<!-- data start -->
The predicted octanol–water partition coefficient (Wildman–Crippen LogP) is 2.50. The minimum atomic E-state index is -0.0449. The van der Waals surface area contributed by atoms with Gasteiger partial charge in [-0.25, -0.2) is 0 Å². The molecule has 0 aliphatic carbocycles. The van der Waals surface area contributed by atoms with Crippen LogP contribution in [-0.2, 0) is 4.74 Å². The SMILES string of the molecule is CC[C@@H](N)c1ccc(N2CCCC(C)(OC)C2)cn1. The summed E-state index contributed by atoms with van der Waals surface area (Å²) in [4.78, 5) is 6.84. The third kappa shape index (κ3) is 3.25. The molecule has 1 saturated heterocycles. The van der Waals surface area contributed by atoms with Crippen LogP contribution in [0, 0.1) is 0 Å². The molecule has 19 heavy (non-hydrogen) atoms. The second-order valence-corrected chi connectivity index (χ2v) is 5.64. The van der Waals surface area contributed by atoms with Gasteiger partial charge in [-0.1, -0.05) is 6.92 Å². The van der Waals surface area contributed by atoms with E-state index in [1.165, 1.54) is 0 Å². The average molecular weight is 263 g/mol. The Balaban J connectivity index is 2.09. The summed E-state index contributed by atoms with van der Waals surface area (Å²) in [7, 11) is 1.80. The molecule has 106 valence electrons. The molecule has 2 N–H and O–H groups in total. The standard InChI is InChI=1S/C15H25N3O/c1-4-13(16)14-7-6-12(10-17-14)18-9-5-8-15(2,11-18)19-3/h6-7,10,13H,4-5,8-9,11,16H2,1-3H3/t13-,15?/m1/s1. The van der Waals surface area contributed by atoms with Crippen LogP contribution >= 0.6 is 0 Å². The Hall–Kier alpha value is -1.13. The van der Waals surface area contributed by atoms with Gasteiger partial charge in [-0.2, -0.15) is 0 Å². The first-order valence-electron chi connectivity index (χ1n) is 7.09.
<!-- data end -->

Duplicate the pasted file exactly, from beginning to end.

The predicted octanol–water partition coefficient (Wildman–Crippen LogP) is 2.50. The minimum atomic E-state index is -0.0449. The van der Waals surface area contributed by atoms with Gasteiger partial charge in [-0.25, -0.2) is 0 Å². The molecule has 0 aliphatic carbocycles. The van der Waals surface area contributed by atoms with Crippen LogP contribution in [-0.2, 0) is 4.74 Å². The SMILES string of the molecule is CC[C@@H](N)c1ccc(N2CCCC(C)(OC)C2)cn1. The summed E-state index contributed by atoms with van der Waals surface area (Å²) in [4.78, 5) is 6.84. The third kappa shape index (κ3) is 3.25. The molecule has 1 saturated heterocycles. The van der Waals surface area contributed by atoms with Crippen LogP contribution in [0, 0.1) is 0 Å². The molecule has 19 heavy (non-hydrogen) atoms. The second-order valence-corrected chi connectivity index (χ2v) is 5.64. The van der Waals surface area contributed by atoms with Gasteiger partial charge in [-0.1, -0.05) is 6.92 Å². The van der Waals surface area contributed by atoms with E-state index in [1.165, 1.54) is 0 Å². The average molecular weight is 263 g/mol. The Balaban J connectivity index is 2.09. The summed E-state index contributed by atoms with van der Waals surface area (Å²) in [7, 11) is 1.80. The molecule has 106 valence electrons. The molecule has 2 N–H and O–H groups in total. The standard InChI is InChI=1S/C15H25N3O/c1-4-13(16)14-7-6-12(10-17-14)18-9-5-8-15(2,11-18)19-3/h6-7,10,13H,4-5,8-9,11,16H2,1-3H3/t13-,15?/m1/s1. The van der Waals surface area contributed by atoms with Crippen LogP contribution >= 0.6 is 0 Å². The Hall–Kier alpha value is -1.13. The van der Waals surface area contributed by atoms with Gasteiger partial charge in [-0.2, -0.15) is 0 Å². The first-order valence-electron chi connectivity index (χ1n) is 7.09.